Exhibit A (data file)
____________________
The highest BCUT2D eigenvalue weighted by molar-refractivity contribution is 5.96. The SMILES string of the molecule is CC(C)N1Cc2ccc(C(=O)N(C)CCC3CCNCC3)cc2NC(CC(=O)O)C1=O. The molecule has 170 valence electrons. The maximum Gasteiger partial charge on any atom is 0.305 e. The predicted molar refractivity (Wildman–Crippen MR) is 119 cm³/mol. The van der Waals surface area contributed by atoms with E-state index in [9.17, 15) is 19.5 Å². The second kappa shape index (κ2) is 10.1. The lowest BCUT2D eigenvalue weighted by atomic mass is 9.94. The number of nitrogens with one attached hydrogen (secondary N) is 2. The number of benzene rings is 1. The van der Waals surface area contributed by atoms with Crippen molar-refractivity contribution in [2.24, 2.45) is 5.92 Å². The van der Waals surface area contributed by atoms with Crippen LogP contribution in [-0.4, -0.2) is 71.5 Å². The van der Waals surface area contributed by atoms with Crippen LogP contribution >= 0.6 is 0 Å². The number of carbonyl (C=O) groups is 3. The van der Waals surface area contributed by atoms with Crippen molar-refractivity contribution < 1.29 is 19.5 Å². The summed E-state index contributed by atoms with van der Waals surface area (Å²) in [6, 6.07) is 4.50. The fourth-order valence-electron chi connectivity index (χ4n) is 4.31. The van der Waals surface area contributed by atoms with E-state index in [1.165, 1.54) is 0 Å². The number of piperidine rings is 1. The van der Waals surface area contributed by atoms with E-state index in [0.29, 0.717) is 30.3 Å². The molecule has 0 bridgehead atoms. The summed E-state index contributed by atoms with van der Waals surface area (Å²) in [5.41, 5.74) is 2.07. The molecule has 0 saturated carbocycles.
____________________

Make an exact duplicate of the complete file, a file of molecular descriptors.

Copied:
The highest BCUT2D eigenvalue weighted by molar-refractivity contribution is 5.96. The SMILES string of the molecule is CC(C)N1Cc2ccc(C(=O)N(C)CCC3CCNCC3)cc2NC(CC(=O)O)C1=O. The molecule has 170 valence electrons. The maximum Gasteiger partial charge on any atom is 0.305 e. The predicted molar refractivity (Wildman–Crippen MR) is 119 cm³/mol. The van der Waals surface area contributed by atoms with E-state index in [9.17, 15) is 19.5 Å². The second kappa shape index (κ2) is 10.1. The lowest BCUT2D eigenvalue weighted by atomic mass is 9.94. The number of nitrogens with one attached hydrogen (secondary N) is 2. The number of benzene rings is 1. The van der Waals surface area contributed by atoms with Crippen molar-refractivity contribution in [2.24, 2.45) is 5.92 Å². The van der Waals surface area contributed by atoms with Crippen LogP contribution in [-0.4, -0.2) is 71.5 Å². The van der Waals surface area contributed by atoms with Crippen LogP contribution >= 0.6 is 0 Å². The number of carbonyl (C=O) groups is 3. The van der Waals surface area contributed by atoms with Crippen molar-refractivity contribution < 1.29 is 19.5 Å². The summed E-state index contributed by atoms with van der Waals surface area (Å²) in [6, 6.07) is 4.50. The fourth-order valence-electron chi connectivity index (χ4n) is 4.31. The van der Waals surface area contributed by atoms with E-state index in [1.165, 1.54) is 0 Å². The number of piperidine rings is 1. The van der Waals surface area contributed by atoms with E-state index in [0.29, 0.717) is 30.3 Å². The molecule has 0 bridgehead atoms. The summed E-state index contributed by atoms with van der Waals surface area (Å²) in [5.41, 5.74) is 2.07. The molecule has 0 saturated carbocycles.